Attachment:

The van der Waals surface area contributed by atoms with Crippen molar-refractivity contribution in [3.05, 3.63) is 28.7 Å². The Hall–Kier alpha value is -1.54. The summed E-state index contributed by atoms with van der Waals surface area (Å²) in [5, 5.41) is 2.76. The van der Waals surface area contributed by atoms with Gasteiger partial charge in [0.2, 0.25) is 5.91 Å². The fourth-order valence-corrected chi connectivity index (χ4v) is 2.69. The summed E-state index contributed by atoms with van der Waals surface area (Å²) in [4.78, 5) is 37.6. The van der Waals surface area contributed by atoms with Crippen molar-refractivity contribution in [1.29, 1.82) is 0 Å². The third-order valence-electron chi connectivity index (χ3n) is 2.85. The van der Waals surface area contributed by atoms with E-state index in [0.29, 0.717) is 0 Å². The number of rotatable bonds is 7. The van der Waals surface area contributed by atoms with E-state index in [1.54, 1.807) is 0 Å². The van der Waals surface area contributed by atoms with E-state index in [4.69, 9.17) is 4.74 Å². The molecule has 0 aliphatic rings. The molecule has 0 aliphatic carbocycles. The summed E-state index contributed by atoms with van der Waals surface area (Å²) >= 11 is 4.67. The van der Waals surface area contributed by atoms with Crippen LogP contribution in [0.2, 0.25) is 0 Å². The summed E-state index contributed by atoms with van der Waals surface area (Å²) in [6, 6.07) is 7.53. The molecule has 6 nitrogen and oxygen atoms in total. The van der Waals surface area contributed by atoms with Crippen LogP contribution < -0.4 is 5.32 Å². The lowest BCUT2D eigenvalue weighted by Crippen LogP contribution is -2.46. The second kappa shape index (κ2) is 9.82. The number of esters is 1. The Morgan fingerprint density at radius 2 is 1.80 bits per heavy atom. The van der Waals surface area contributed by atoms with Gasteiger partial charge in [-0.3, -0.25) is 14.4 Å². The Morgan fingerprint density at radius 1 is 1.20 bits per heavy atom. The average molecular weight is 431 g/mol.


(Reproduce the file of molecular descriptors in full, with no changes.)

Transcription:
The van der Waals surface area contributed by atoms with Crippen molar-refractivity contribution in [3.05, 3.63) is 28.7 Å². The Hall–Kier alpha value is -1.54. The summed E-state index contributed by atoms with van der Waals surface area (Å²) in [5, 5.41) is 2.76. The van der Waals surface area contributed by atoms with Gasteiger partial charge in [0.2, 0.25) is 5.91 Å². The fourth-order valence-corrected chi connectivity index (χ4v) is 2.69. The summed E-state index contributed by atoms with van der Waals surface area (Å²) in [4.78, 5) is 37.6. The van der Waals surface area contributed by atoms with Crippen molar-refractivity contribution in [1.29, 1.82) is 0 Å². The third-order valence-electron chi connectivity index (χ3n) is 2.85. The van der Waals surface area contributed by atoms with E-state index in [0.29, 0.717) is 0 Å². The number of rotatable bonds is 7. The van der Waals surface area contributed by atoms with E-state index in [1.54, 1.807) is 0 Å². The van der Waals surface area contributed by atoms with E-state index in [4.69, 9.17) is 4.74 Å². The molecule has 0 aliphatic rings. The molecule has 0 aliphatic carbocycles. The summed E-state index contributed by atoms with van der Waals surface area (Å²) >= 11 is 4.67. The van der Waals surface area contributed by atoms with Crippen LogP contribution in [0.2, 0.25) is 0 Å². The summed E-state index contributed by atoms with van der Waals surface area (Å²) in [6, 6.07) is 7.53. The molecule has 6 nitrogen and oxygen atoms in total. The van der Waals surface area contributed by atoms with Crippen LogP contribution < -0.4 is 5.32 Å². The lowest BCUT2D eigenvalue weighted by Crippen LogP contribution is -2.46. The second kappa shape index (κ2) is 9.82. The number of esters is 1. The Morgan fingerprint density at radius 2 is 1.80 bits per heavy atom. The van der Waals surface area contributed by atoms with Gasteiger partial charge in [-0.3, -0.25) is 14.4 Å². The Morgan fingerprint density at radius 1 is 1.20 bits per heavy atom. The average molecular weight is 431 g/mol.